A non-profit quarterly publication gives local art-lovers a chance to unearth a spectrum of artistic talent all around them
The full-color, 100-page quarterly “Saigon Artbook” is dedicated to inspirational work from a variety of artists.
The third edition ready to come out in April features local visual artist Tung Khi (Tung Monkey,) local illustrator Khoa Le and French abstract painter Laurent.
What has captivated local art-lovers is not only the books’ catchy simple design and the artists’ artworks but also the launching parties, held in last October and January. Nearly a thousand audiences were at each even to enjoy the free publications, drinks and artworks on display.
Armed with a master's degree in teaching and a bachelor's degree in English literature self-taught photographer Alexander McMillan is the founder of the “Saigon Artbook” project, which flashed through his mind three years ago.
“I realize that Saigon [Ho Chi Minh City] has many fashion magazines, all about the same thing. I think it [Saigon] deserves something more, and something that encourages people to think. I try to go in a different direction, like a book, and it’s kind of growing from that,” he told Vietweek.
“It took a year to turn a very complicated idea into reality. What we got is a book of three artists with twelve pieces of work, released every three months and a party. It keeps growing, changing until what we have today.”
McMillan said that after the first issue, his team decided that the book must be more focused on Vietnamese audiences.
“We have a change. In book one, it’s only in English, and book two, you see, the text is written in English and Vietnamese. We realize that mostly our audiences are Vietnamese people and we want to distribute a book for them, give them a picture of what’s happening here and encourage young Vietnamese to learn, to grow. We also want foreigners to see how art develops in Saigon and take a look at Vietnam. But mainly, it’s a printed book for local people. That’s why we make it. Foreigners can also download it on our website.”
McMillan said that they do not have “criteria” for artists to be featured in the book. Their art, “goodwill” and “enthusiasm” are the deciding factors. He also said that the book appreciates different styles of art; however the editors at this time prefer photos, paintings and illustrations that are easy to be printed and expressed in book form. Music and literary works, maybe poetry, will hopefully be included later somehow.
Dang Thanh Long, a producer and designer at The Others Creative House – an art collective involved in publishing “Saigon Artbook” – told Vietweek that he could not target a specific audience because “anyone can be an art lover.”
He knows that many in the crowd who joined in the book issue parties were not interested in art.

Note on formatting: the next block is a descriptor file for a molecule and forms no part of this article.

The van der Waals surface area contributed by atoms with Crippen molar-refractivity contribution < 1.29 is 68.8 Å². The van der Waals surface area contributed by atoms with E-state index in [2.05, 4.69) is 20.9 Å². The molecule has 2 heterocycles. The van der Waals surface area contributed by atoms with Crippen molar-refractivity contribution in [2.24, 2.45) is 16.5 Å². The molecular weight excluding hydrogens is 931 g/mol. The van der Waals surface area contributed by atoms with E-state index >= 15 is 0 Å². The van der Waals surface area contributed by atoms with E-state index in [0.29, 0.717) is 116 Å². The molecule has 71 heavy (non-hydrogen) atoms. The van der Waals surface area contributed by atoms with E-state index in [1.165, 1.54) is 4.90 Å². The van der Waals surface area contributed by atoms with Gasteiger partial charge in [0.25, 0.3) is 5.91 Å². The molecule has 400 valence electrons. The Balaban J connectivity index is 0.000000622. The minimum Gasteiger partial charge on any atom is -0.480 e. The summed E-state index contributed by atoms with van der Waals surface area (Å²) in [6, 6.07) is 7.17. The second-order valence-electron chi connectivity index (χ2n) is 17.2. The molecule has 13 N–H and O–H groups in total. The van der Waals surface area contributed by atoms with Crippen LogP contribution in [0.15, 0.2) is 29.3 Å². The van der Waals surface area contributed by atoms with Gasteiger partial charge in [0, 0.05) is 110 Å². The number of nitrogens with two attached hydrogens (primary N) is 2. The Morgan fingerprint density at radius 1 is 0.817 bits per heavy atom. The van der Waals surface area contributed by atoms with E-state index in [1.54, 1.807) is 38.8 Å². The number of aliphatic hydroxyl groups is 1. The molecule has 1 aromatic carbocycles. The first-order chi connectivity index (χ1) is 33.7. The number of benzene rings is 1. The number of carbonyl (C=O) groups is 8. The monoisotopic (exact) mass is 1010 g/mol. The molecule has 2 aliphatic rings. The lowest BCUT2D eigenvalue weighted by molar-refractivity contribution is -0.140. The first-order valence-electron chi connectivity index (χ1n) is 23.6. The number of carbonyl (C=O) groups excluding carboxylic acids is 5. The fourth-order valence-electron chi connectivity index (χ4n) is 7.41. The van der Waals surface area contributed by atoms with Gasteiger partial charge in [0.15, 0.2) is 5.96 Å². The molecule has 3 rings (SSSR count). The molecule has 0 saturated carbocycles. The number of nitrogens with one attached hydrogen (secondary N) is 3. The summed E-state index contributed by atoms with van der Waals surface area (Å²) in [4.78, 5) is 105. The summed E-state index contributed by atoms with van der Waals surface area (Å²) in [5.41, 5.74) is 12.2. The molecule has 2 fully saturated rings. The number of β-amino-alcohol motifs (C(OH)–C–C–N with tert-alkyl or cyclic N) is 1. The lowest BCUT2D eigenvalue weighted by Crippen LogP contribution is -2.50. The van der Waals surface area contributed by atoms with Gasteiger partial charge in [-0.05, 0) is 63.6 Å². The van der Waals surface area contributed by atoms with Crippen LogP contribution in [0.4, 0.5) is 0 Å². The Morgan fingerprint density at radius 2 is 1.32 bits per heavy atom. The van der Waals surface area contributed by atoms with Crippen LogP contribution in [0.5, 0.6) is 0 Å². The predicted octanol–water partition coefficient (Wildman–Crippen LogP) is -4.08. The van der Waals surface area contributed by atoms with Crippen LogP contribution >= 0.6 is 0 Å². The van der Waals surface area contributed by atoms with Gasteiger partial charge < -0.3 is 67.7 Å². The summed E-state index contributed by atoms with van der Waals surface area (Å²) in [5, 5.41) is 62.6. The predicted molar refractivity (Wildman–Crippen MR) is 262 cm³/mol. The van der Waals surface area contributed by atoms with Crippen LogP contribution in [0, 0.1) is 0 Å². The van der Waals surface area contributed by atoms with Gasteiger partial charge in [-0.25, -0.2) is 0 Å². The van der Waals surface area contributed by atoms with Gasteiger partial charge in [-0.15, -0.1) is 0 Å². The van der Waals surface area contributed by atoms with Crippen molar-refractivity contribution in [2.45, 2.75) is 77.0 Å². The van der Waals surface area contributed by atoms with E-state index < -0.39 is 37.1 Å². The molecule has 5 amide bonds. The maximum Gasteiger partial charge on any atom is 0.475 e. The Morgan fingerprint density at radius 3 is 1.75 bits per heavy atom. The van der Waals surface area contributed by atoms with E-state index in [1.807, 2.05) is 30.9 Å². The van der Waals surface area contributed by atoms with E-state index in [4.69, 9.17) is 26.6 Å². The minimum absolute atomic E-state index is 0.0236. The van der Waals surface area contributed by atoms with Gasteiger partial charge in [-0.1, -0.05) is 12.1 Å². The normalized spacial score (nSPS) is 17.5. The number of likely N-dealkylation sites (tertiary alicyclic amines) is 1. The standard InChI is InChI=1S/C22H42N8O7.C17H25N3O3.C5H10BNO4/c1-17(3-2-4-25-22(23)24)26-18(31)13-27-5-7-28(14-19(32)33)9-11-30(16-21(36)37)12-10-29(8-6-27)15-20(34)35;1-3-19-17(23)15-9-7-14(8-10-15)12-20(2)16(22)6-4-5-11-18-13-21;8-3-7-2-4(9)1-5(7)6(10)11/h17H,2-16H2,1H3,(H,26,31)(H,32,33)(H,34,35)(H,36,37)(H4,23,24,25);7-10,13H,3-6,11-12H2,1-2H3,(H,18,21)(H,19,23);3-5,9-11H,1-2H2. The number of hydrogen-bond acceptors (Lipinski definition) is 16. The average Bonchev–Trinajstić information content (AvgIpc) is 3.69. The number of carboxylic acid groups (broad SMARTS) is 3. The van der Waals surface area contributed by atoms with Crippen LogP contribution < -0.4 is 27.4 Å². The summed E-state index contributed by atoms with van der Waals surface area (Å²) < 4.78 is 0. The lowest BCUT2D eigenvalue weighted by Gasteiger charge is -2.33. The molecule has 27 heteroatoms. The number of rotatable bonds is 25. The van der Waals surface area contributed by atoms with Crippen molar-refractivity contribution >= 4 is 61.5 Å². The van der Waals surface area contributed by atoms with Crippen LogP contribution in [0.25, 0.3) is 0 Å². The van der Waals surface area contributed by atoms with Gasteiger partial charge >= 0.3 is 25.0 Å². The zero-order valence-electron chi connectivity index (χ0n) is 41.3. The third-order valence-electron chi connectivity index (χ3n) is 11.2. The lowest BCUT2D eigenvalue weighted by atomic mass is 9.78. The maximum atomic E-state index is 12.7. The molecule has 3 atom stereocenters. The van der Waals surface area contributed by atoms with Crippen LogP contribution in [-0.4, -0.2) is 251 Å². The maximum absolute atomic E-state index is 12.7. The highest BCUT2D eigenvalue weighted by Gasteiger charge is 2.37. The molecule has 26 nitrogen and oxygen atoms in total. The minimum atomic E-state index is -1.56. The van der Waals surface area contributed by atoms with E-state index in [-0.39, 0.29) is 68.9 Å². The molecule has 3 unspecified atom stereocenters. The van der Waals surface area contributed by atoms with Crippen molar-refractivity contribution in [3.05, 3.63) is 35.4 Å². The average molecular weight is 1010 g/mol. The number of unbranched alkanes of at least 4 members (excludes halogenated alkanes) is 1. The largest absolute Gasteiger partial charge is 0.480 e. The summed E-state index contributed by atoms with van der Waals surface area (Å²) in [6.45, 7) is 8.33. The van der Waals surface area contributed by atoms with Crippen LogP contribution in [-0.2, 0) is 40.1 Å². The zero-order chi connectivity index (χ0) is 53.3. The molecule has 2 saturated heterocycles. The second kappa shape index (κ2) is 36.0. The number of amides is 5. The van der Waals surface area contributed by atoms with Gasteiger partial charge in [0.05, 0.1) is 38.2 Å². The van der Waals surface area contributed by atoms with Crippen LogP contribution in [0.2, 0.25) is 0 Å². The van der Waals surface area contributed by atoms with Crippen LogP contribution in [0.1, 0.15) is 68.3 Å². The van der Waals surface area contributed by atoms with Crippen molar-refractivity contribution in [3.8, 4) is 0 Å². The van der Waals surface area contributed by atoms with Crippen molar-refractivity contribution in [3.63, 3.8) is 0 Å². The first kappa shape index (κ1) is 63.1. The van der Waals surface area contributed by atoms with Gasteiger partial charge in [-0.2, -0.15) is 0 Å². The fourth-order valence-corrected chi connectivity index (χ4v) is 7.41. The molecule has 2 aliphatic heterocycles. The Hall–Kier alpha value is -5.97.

“Of course we’re gonna have some people who may come for the free book, party, fun and even curiosity. But those who keep coming back are the true audience. That is the sense of community,” he said.
“We want to improve the party, a lot of things to do,” said McMillian. “Our next one will have more activities for the attendees to engage with the artists. Now what we do is more like an exhibition, everyone comes in, and some don’t know what to do. We hope to cross the bridge, create a place where people can entertain and interact more. It’ll be a surprise in the coming party around April.”
Long said that they made the book hand-sized so that it could fit in a backpack and be carried anywhere, but also made it beautiful so it would stand out.
“We want to become something special in your collection, lying on the book shelf colorfully,” he said.
The expenditure for such a non-profit project like “Saigon Artbook,” however, is a tough hindrance.
Long said that every member in the team received no money for the project, and in fact many contribute their own funds to keep it going.
They have to work other jobs to survive, but that doesn’t stop them.
“Our advertisement is actually like the way Facebook did long time ago,” said McMillan. “At the beginning, it started as a free and cool website, but later people searched to be involved with it, then they monetized it. We look at it with the same way, trying to make a cool product. And the way that we want to make money out of it is showing the book to the sponsors and asking them if they like to be a part of this cool project. Sponsors can also help sponsors,” said McMillan.
Long said that non-profit project does not mean it cannot earn money, but “when we got enough money to run the project, the balance will be invested in the community activities.”
From money back to community
“We go to schools, give books, and send an artist come to speak to students. All we want is to change the way people, of different ages, look at art.”
“In next one or two weeks, we will go to walls, somewhere in the local Saigon, and paint them,” said McMillan.
“Another one is painting the food carts; one of our artists will take a coffee cart and paint it. We will give our books to the neighborhood. We don’t want that the publication is just available to those who came to the party but the community as well. Many beautiful things in Vietnamese art happen here.”
Long said that the book has gotten great feedback so far and his team has a spectrum of plans for the book through next year. One of the plans is the idea of connecting all the artists from the year in a big gala.
“All of them [artists] share a common thing which is Saigon’s breath in their works. This is the biggest connection...”